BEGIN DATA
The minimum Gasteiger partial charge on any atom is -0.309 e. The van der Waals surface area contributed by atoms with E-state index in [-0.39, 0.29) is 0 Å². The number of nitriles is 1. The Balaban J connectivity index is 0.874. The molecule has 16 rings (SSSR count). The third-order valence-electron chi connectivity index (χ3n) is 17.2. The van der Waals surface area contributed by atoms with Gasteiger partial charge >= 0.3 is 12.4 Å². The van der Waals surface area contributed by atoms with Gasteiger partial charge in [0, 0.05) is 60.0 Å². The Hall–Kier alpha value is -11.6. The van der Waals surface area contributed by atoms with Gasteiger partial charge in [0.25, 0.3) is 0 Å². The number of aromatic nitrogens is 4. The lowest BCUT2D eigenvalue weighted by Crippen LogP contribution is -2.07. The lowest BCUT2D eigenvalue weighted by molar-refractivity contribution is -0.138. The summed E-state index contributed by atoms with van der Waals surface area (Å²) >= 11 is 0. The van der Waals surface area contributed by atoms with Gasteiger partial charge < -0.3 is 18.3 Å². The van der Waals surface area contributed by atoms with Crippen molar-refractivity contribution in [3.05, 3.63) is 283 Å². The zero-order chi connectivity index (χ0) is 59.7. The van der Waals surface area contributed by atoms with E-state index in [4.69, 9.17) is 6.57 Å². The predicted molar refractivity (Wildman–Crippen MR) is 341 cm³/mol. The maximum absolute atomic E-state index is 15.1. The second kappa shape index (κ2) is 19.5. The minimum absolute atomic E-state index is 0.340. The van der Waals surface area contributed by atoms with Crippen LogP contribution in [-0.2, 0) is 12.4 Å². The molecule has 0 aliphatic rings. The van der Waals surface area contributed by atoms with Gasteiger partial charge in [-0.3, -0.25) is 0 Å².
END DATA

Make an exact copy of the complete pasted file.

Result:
The minimum Gasteiger partial charge on any atom is -0.309 e. The van der Waals surface area contributed by atoms with E-state index in [-0.39, 0.29) is 0 Å². The number of nitriles is 1. The Balaban J connectivity index is 0.874. The molecule has 16 rings (SSSR count). The third-order valence-electron chi connectivity index (χ3n) is 17.2. The van der Waals surface area contributed by atoms with Gasteiger partial charge >= 0.3 is 12.4 Å². The van der Waals surface area contributed by atoms with Gasteiger partial charge in [0, 0.05) is 60.0 Å². The Hall–Kier alpha value is -11.6. The van der Waals surface area contributed by atoms with Gasteiger partial charge in [0.25, 0.3) is 0 Å². The number of aromatic nitrogens is 4. The lowest BCUT2D eigenvalue weighted by Crippen LogP contribution is -2.07. The lowest BCUT2D eigenvalue weighted by molar-refractivity contribution is -0.138. The summed E-state index contributed by atoms with van der Waals surface area (Å²) >= 11 is 0. The van der Waals surface area contributed by atoms with Gasteiger partial charge < -0.3 is 18.3 Å². The van der Waals surface area contributed by atoms with Crippen molar-refractivity contribution in [3.05, 3.63) is 283 Å². The zero-order chi connectivity index (χ0) is 59.7. The van der Waals surface area contributed by atoms with E-state index in [4.69, 9.17) is 6.57 Å². The predicted molar refractivity (Wildman–Crippen MR) is 341 cm³/mol. The maximum absolute atomic E-state index is 15.1. The second kappa shape index (κ2) is 19.5. The minimum absolute atomic E-state index is 0.340. The van der Waals surface area contributed by atoms with Crippen LogP contribution in [-0.2, 0) is 12.4 Å². The molecule has 0 aliphatic rings. The van der Waals surface area contributed by atoms with Gasteiger partial charge in [-0.3, -0.25) is 0 Å².